Simply put, Blue Heron is one of the best perks of concertgoing in 21st-century Boston.
By Susan Miron
Blue Heron, the lavishly praised Renaissance vocal ensemble, began its first season fifteen years ago with selections from the Peterhouse (Cambridge, England) Partbooks. In Weston on October 17 they continued their exploration of the Peterhouse Partbooks with A Mass for St. Augustine of Canterbury. Next spring, the fourth of a five-CD series featuring Jones’s Missa Spes nostra will be released. The final CD of the set will be out sometime in 2016 and it will contain A Mass for St. Augustine of Canterbury. Volume One, released in 2010 to ecstatic reviews, made the Billboard charts; the other two have received equal acclaim. Blue Heron has gone through a number of personnel changes in its decade and a half, but it remains remarkably impressive, a small chorus of accomplished soloists.
In the Early Music haven that Boston has become, many concertgoers know of and have become fans of Blue Heron and its intrepid music director Scott Metcalfe. Still, ask them about the Peterhouse Partbooks, and their eyes may glaze over. But the fact is that Blue Heron’s recording project involving this music is not only of interest to Early Music geeks and nerds. Where was this music the past 460 or so (c. 1540) years, and why has it come to light now? And why does it speak to us with such depth and power?
The program on October 17 will be repeated on Monday, October 20 at Boston University, where the group is in residence. A Mass for St. Augustine of Canterbury is about an hour long, including an intermission. I would have loved to have heard the piece uninterrupted. (But it could well be that, for the sake of the hard-working singers, the respite was a necessity.) There is an ethereal quality to Blue Heron’s voices—and the Renaissance music they bring so splendidly to life—that casts a spell you don’t want broken, if at all possible. For lack of a better word, I would call it a deep and abiding sense of calm.
Besides the obvious (and usual) kudos to Metcalfe, his scholarly program notes, and his singers, a lion’s share of credit for the performance and recording of the Partbooks must go to the British scholar Nick Sandon, who, since the 1980s, has dedicated an impressive amount of sleuth-work to re-creating (perfectly) tenor lines that were missing in the Partbooks. Thus the music can be sung idiomatically, its modern recomposition invisible. That the Partbooks survived at all is a tale of fragile manuscripts beating some very long odds. Singer and scribe John Bull, of Magellan College, Oxford, copied sets of partbooks (now in Peterhouse, Cambridge) from the Henrician (preceding the reign of Henry VIII) before he was to take up a new post at Canterbury Cathedral. He brought, amazingly, some 70 works of virtuosic polyphonic music with him to Oxford. Yet by 1547 Henry VIII died and his son Edward (and other Protestant reformers) took a much dimmer view of this highly sophisticated Latin music. Metcalfe’s program notes explain the music’s fate:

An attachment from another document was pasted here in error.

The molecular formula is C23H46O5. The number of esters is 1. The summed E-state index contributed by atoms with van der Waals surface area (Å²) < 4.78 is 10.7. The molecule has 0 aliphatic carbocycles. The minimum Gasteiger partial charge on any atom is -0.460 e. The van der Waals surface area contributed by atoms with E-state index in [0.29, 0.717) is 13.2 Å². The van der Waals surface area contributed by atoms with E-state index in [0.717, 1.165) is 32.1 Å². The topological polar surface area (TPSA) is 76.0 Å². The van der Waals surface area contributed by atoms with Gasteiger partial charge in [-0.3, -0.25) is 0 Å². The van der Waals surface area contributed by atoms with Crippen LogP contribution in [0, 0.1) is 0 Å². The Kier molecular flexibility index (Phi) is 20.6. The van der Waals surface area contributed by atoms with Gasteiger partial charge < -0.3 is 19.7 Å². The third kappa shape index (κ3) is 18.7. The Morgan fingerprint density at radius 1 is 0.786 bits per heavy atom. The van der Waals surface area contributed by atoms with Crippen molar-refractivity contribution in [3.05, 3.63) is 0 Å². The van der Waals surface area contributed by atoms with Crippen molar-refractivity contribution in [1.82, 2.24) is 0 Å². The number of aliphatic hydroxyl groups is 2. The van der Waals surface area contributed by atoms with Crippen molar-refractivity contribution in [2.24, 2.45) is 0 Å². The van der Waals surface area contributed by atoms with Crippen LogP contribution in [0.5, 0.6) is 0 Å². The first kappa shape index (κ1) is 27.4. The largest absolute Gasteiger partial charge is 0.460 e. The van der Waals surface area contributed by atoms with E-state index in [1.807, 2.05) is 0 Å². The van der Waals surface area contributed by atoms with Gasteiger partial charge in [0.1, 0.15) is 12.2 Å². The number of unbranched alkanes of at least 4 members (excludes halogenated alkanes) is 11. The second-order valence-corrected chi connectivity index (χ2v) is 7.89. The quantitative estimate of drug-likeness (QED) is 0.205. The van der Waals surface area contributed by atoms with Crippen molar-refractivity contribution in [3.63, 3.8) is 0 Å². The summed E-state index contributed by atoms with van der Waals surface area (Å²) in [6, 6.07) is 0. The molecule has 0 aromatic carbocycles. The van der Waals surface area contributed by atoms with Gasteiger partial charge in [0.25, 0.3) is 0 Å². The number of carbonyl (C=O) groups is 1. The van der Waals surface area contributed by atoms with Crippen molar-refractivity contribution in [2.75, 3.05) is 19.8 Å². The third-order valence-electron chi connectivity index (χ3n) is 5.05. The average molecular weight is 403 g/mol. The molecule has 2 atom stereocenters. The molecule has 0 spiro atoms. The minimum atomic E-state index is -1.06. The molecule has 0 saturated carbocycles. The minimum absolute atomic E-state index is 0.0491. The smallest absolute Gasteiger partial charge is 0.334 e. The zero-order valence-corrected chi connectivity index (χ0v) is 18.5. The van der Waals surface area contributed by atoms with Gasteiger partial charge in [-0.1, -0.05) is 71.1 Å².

All the elaborate polyphonic music of late medieval English Catholicism became, at best, obsolete. At worst it was viewed as a gaudy ornament to a despicable ritual. Many musical manuscripts were destroyed or lost. By the 1630s they had made their way to the library of Peterhouse, where they would survive yet another cataclysm of destruction, that wrought by the Puritans in the 1640s.
The Mass for St. Augustine of Canterbury is, regrettably, anonymous. A great deal of Metcalfe’s preconcert talk was devoted to an explanation of voice types. If you missed learning about Renaissance vocal music in college, here was your chance to catch up in one easy lesson. Still, with the exception of learning about the detective work of Sandon, I would have appreciated this concert—and all the other Blue Heron concerts I’ve loved—without much background information. Simply put, Blue Heron is one of the best perks of concertgoing in 21st-century Boston. A Mass for St. Augustine of Canterbury shimmered with beauty. (The first three CDs in the series are highly recommended).
Susan Miron, a harpist, has been a book reviewer for over 20 years for a large variety of literary publications and newspapers. Her fields of expertise were East and Central European, Irish, and Israeli literature. Susan covers classical music for The Arts Fuse and The Boston Musical Intelligencer. She is part of the Celtic harp and storytelling duo A Bard’s Feast with renowned storyteller Norah Dooley and, until recently, played the Celtic harp at the Cancer Center at Newton Wellesley Hospital.